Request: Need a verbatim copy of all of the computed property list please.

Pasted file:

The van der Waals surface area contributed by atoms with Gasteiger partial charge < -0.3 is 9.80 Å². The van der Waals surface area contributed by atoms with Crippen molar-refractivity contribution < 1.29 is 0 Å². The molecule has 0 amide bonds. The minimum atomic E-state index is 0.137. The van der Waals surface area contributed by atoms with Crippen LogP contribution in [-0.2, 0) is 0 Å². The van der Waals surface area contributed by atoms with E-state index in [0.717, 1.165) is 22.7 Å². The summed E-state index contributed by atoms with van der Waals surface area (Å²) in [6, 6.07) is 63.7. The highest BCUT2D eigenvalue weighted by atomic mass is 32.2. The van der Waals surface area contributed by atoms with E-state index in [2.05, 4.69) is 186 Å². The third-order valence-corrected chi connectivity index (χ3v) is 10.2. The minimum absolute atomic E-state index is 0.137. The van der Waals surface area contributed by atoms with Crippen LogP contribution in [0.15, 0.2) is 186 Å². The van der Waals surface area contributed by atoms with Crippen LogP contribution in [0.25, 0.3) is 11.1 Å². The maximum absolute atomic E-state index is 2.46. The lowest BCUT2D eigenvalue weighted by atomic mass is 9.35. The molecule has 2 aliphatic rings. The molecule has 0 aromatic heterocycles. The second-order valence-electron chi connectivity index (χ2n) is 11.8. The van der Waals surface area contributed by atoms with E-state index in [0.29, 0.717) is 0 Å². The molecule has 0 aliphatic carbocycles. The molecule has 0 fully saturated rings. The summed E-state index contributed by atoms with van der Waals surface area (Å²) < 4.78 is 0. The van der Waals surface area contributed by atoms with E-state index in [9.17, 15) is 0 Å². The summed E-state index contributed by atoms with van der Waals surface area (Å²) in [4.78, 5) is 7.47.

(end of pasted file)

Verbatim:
The van der Waals surface area contributed by atoms with Gasteiger partial charge < -0.3 is 9.80 Å². The van der Waals surface area contributed by atoms with Crippen molar-refractivity contribution < 1.29 is 0 Å². The molecule has 0 amide bonds. The minimum atomic E-state index is 0.137. The van der Waals surface area contributed by atoms with Crippen LogP contribution in [-0.2, 0) is 0 Å². The van der Waals surface area contributed by atoms with E-state index in [0.717, 1.165) is 22.7 Å². The summed E-state index contributed by atoms with van der Waals surface area (Å²) in [6, 6.07) is 63.7. The highest BCUT2D eigenvalue weighted by atomic mass is 32.2. The van der Waals surface area contributed by atoms with E-state index in [2.05, 4.69) is 186 Å². The third-order valence-corrected chi connectivity index (χ3v) is 10.2. The minimum absolute atomic E-state index is 0.137. The van der Waals surface area contributed by atoms with Crippen LogP contribution in [0.15, 0.2) is 186 Å². The van der Waals surface area contributed by atoms with Crippen LogP contribution in [0.25, 0.3) is 11.1 Å². The maximum absolute atomic E-state index is 2.46. The lowest BCUT2D eigenvalue weighted by atomic mass is 9.35. The molecule has 2 aliphatic rings. The molecule has 0 aromatic heterocycles. The second-order valence-electron chi connectivity index (χ2n) is 11.8. The van der Waals surface area contributed by atoms with E-state index in [0.29, 0.717) is 0 Å². The molecule has 0 aliphatic carbocycles. The molecule has 0 fully saturated rings. The summed E-state index contributed by atoms with van der Waals surface area (Å²) < 4.78 is 0. The van der Waals surface area contributed by atoms with E-state index in [9.17, 15) is 0 Å². The summed E-state index contributed by atoms with van der Waals surface area (Å²) in [4.78, 5) is 7.47.